Gigabyte S1080

Discussion in 'The Tablet PC Life' started by trent, Jul 3, 2011.

  1. trent

    trent Pen Pal - Newbie

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    Posting this from my new Gigabyte S1080 Windows 7 tablet. My company (Liberation Software, Inc) is doing a field trial of these new windows 7 tablets to test if the tablets are a viable alternative to notebooks for service and sales departments at Deere dealerships in North America. We had a pair of the tablets delivered overnight from Gigabyte on the morning of the release date Friday July 1st.

    Not sure where to even begin with a review of these impressive devices. So, I'll start at the beginning.

    Unboxing the Gigabyte S1080 reveals a nicely packaged tablet, a driver DVD, a power cord, a brief manual that's in about 16 languages, and a cardboard sheet that has all of the various functions and shortcuts identified. Also included is a very nice leather carrying tote which has a picture frame type piece on the back. It can be snapped in place (via metal snaps) to secure it when carrying. Unsnap it and it puts it at a good viewing angle when set at a desk or on a table. (I'm using it right now to post, with a USB Bluetooth keyboard).

    The first S1080 tablet we decided to test as it was shipped from the factory. It was preloaded with Windows 7 Home Premium x86. There wasn't much bloatware loaded by the factory, which was a relief. Once the out of box experience was completed in Windows 7, the system required one reboot for gigabyte's software to perform an "optimization" (not sure why exactly).

    Walking through the hardware features, on the front bezel, right side, is an optical mouse. You can use this to augment the touch screen interface. Simply moving your right (or left, depending on orientation) thumb will move the mouse cursor. Pressing down will serve as left click. On the opposite side are two buttons build in to the edge of the bezel, servicing as left and right mouse buttons. This augments the touch screen and makes some otherwise difficult operations such as resizing splitter bars, and drag & drop, much easier to accomplish. I haven't felt the need to plug in a USB mouse since I first started using it.

    The Keyboard is an entirely different story. While perfectly functional for mobile use, it's a lot slower than a conventional keyboard, I really do prefer typing on a keyboard instead of a screen. I consider this a fault of any tablet form factor, however, so I don't hold it against the tablet itself.

    The first S1080 (unaltered from the factory) was used to load a few DVD's worth of Deere software for testing whether the device can communicate with the onboard computers for Deere excavators, backhoes, and so on. I cannot get in to the details of how this works exactly, but the device functioned flawlessly. The included USB 3.0 interface will make it MUCH faster for us to copy over update DVD ISO images to the tablet than a normal computer - we'll be able to update 10 or more of these tablets in the same amount of time than it takes a conventional notebook, at a price factor that is less per unit. The same can be said of electronic parts catalogs, and so on. All of the software we tested worked great.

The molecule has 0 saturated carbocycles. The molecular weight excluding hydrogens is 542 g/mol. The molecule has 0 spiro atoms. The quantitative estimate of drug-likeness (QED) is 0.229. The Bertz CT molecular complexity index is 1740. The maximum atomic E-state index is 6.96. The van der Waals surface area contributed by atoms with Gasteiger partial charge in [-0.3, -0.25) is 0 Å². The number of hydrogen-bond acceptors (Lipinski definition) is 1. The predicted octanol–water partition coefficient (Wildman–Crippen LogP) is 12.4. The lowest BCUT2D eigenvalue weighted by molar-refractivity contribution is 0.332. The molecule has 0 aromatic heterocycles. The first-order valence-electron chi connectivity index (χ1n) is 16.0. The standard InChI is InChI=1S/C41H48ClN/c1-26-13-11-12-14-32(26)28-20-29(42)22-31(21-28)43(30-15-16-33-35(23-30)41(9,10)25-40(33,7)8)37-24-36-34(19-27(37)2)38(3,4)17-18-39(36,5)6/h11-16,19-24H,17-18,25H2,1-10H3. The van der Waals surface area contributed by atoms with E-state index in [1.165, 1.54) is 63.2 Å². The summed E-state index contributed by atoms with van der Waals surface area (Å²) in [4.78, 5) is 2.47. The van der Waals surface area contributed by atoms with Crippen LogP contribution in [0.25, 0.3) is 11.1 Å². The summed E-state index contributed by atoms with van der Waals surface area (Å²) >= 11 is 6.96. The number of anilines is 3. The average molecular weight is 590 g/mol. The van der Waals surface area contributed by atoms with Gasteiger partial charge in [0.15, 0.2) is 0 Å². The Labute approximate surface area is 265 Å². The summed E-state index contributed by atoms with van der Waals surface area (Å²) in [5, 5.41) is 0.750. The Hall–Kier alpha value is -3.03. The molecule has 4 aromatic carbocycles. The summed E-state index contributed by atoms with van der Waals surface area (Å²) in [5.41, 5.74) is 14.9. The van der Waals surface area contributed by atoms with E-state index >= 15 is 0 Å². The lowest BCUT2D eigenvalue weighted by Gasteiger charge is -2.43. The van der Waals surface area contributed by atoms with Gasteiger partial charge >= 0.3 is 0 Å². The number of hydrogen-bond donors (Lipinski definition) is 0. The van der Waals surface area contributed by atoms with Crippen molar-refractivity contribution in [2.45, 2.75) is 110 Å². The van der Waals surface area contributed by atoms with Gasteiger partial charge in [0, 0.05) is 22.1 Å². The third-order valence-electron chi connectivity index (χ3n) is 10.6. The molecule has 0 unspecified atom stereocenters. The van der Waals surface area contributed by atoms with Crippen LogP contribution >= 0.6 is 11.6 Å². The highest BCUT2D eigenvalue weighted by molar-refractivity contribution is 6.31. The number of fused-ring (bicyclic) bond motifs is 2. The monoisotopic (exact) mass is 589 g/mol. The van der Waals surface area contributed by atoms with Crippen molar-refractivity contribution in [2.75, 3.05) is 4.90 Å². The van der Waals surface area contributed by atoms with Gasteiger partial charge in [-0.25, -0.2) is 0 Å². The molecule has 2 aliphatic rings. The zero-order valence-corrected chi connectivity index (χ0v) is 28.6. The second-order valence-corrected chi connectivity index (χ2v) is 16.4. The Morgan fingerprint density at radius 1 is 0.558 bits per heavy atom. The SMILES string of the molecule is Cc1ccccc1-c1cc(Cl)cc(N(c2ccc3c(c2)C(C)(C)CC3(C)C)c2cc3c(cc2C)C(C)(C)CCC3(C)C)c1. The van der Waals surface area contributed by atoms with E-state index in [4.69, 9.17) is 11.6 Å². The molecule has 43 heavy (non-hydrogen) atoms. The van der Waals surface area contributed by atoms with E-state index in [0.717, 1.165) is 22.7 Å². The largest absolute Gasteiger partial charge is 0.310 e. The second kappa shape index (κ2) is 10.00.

The interfaces were a bit scrunched feeling at times, due to the 1024x600 resolution, but it was functional. I'd really prefer a 1366x768 display, to be honest, and look forward to an updated model at some point in the future. The touch screen interface is very responsive, and accurate. I would much rather have the option of using a pen for input, but with the included optical mouse on the bezel, it's not really a big deal.

    Also included on the bezel are four touch sensitive function buttons - one to bring up the onscreen keyboard, a pair of scroll up / down buttons, and a back button. All very handy!

    Feature wise, the tablet is pretty loaded for such a small form factor. Gigabit ethernet ports, built in 802.11n wireless, SDHC card slot, volume +/- buttons, USB2, headphone / speaker jack, 1.3 megapixel front facing camera, USB3, SIM card slot for 3.5G (add on 3G modem required), and VGA out. The VGA out was somewhat confusing at first; you'd figure they would have went with HDMI to save space. However, it makes sense from a legacy compatibility standpoint - it'll connect to new devices and old.

    We also tested 3G on this via USCellular USB card (didn't have an internal mini pci-e handy this weekend). While riding out to the closest Deere dealer for testing, I was browsing the internet, checking my Exchange 2010 mail, and logging on to my office RemoteApps via RemoteApp and Desktop connection. Worth noting, at this resolution Visual Studio 2010 is unusable. But Office 2010 works great! :)

    The tablet as shipped included 2GB of DDR3, 320GB Hitachi HDD, Intel Atom N570 dual core 1.66 GHz CPU with Hyperthreading. It scored a 3.0 on the windows performance test, with gaming graphics being the lowest score. The Intel 3150 video chipset isn't stout enough to handle gaming, but was running Chess Titans fine. :)